Parallel circuits are used in homes because the loads can be operated independently of each other. That means that you can have an electrical item turned on and running without needing to have all of the other loads on and running as well. A parallel circuit also allows all of the loads on a particular circuit to continue working even when one of those loads fails. For example, many homes have kitchens with 4-6 overhead "can" lights. They are wired in a parallel circuit to a single switch. If one of those light bulbs burns out, the other lights continue to work. If the lights were wired in series, all of the bulbs would turn off the moment one bulb burned out.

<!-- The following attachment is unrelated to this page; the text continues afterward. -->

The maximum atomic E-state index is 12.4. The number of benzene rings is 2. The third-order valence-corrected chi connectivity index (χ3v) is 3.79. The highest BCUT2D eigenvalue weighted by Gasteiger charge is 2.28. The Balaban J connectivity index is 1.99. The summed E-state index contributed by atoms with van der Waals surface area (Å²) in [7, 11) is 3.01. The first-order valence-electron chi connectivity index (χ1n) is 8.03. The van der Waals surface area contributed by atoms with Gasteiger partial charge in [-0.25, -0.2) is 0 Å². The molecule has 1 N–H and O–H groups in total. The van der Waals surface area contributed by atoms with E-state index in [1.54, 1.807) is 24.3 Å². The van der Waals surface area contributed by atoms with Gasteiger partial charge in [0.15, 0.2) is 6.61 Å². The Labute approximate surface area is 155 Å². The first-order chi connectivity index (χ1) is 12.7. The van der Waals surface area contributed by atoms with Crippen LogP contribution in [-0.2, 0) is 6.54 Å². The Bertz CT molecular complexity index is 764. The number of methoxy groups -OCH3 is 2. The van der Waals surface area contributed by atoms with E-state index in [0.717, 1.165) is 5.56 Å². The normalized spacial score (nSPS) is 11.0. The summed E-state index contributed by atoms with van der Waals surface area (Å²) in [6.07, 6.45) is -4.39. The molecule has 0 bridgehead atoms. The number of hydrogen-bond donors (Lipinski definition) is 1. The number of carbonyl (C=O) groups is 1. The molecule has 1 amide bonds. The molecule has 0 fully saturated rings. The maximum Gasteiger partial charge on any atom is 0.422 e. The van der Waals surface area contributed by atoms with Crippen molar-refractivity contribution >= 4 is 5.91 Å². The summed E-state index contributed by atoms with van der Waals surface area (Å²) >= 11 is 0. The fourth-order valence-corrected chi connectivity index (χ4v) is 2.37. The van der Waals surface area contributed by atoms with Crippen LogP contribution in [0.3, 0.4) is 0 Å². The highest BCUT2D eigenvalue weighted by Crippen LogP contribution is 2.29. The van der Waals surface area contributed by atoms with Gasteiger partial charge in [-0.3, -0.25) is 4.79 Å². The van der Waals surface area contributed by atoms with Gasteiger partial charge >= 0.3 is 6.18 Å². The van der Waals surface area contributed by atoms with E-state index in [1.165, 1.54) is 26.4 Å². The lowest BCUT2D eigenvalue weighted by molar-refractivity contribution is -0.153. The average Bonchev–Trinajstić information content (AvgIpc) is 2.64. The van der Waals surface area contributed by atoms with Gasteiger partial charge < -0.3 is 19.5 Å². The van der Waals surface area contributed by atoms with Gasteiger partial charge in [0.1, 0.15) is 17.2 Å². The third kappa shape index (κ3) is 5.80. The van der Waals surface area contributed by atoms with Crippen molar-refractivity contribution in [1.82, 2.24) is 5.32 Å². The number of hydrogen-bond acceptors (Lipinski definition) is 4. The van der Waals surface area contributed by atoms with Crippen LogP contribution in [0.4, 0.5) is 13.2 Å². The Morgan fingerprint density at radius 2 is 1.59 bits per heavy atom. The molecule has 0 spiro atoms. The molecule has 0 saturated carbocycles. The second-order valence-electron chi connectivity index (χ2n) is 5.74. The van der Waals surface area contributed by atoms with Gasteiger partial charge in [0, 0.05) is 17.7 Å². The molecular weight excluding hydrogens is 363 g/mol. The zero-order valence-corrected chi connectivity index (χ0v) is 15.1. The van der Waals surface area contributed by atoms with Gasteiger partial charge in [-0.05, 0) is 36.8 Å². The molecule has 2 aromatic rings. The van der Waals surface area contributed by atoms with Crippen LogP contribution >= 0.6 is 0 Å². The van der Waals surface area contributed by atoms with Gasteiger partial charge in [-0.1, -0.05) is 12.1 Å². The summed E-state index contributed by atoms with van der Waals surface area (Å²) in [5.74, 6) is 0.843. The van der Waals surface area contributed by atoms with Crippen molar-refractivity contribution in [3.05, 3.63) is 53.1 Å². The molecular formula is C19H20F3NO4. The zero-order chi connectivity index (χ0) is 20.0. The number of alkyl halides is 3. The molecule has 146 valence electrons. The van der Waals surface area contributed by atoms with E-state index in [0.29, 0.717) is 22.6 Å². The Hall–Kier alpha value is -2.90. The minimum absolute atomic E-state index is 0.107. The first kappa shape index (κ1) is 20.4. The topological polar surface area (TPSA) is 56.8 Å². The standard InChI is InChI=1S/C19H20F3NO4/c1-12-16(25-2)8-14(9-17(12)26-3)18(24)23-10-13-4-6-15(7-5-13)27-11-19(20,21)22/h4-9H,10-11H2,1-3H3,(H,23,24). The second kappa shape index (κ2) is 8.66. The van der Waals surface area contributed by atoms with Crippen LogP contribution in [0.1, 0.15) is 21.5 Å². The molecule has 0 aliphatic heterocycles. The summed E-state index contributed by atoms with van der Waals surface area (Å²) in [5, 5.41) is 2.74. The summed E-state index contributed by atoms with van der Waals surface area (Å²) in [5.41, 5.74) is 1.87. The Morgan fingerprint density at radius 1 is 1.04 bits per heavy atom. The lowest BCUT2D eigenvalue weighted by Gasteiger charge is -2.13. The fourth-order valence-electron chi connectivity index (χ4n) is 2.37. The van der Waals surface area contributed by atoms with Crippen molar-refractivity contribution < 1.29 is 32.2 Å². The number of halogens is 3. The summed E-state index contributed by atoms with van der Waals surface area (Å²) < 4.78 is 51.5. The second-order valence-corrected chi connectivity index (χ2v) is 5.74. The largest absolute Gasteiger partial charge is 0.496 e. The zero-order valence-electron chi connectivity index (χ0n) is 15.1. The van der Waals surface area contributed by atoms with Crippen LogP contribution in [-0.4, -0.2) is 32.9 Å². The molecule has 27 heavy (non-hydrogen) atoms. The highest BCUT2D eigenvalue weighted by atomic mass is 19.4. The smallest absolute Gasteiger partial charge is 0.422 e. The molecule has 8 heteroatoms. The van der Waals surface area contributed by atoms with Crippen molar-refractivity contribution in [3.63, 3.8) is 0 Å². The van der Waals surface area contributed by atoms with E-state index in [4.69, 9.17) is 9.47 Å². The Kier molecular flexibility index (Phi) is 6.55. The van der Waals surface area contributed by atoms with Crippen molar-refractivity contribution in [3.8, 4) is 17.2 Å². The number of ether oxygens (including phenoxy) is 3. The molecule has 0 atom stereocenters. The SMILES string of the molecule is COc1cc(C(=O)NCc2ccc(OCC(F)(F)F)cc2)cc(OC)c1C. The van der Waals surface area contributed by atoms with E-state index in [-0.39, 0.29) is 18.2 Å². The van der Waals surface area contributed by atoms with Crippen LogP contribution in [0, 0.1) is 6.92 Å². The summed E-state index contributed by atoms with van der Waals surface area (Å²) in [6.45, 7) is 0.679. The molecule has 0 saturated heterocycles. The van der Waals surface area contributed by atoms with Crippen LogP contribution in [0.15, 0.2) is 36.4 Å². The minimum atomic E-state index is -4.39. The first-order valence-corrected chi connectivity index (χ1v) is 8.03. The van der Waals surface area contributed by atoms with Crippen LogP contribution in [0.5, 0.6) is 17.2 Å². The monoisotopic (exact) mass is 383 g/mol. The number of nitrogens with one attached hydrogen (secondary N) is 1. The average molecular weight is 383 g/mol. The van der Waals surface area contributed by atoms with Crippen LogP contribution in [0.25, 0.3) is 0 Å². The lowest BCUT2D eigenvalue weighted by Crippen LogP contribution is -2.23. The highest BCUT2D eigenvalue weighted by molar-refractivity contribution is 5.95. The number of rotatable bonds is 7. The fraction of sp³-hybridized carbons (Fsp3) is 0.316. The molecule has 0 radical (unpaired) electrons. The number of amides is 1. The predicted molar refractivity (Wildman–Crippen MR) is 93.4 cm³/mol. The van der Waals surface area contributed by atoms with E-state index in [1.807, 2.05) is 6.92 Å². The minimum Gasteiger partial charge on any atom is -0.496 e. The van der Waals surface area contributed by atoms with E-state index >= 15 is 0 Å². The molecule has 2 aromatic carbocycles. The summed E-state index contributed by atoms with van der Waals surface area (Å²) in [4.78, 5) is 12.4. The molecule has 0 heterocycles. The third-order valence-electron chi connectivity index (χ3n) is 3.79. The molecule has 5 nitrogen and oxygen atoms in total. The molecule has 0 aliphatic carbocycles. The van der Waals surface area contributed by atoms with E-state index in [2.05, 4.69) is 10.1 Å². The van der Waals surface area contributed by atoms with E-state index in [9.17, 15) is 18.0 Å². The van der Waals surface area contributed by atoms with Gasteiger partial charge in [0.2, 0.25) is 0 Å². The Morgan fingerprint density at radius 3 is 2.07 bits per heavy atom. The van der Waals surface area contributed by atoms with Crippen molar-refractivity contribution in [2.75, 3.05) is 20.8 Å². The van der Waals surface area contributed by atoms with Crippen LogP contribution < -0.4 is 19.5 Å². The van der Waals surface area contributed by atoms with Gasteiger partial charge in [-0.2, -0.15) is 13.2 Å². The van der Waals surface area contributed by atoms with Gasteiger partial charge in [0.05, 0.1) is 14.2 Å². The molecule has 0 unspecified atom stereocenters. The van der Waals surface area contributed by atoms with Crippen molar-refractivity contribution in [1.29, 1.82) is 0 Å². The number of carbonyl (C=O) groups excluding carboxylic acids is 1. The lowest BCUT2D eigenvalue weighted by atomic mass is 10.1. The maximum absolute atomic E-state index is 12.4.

The other problem with a series circuit is that it divides the total voltage of the circuit by the number of loads on the circuit. More loads means less voltage per load. If the circuit contained only lights, the lights would get dimmer with the addition of more lights. A parallel circuit doesn't do that. Each load gets the full voltage of the circuit. That means everything on a parallel circuit is getting the full necessary voltage it was designed to get.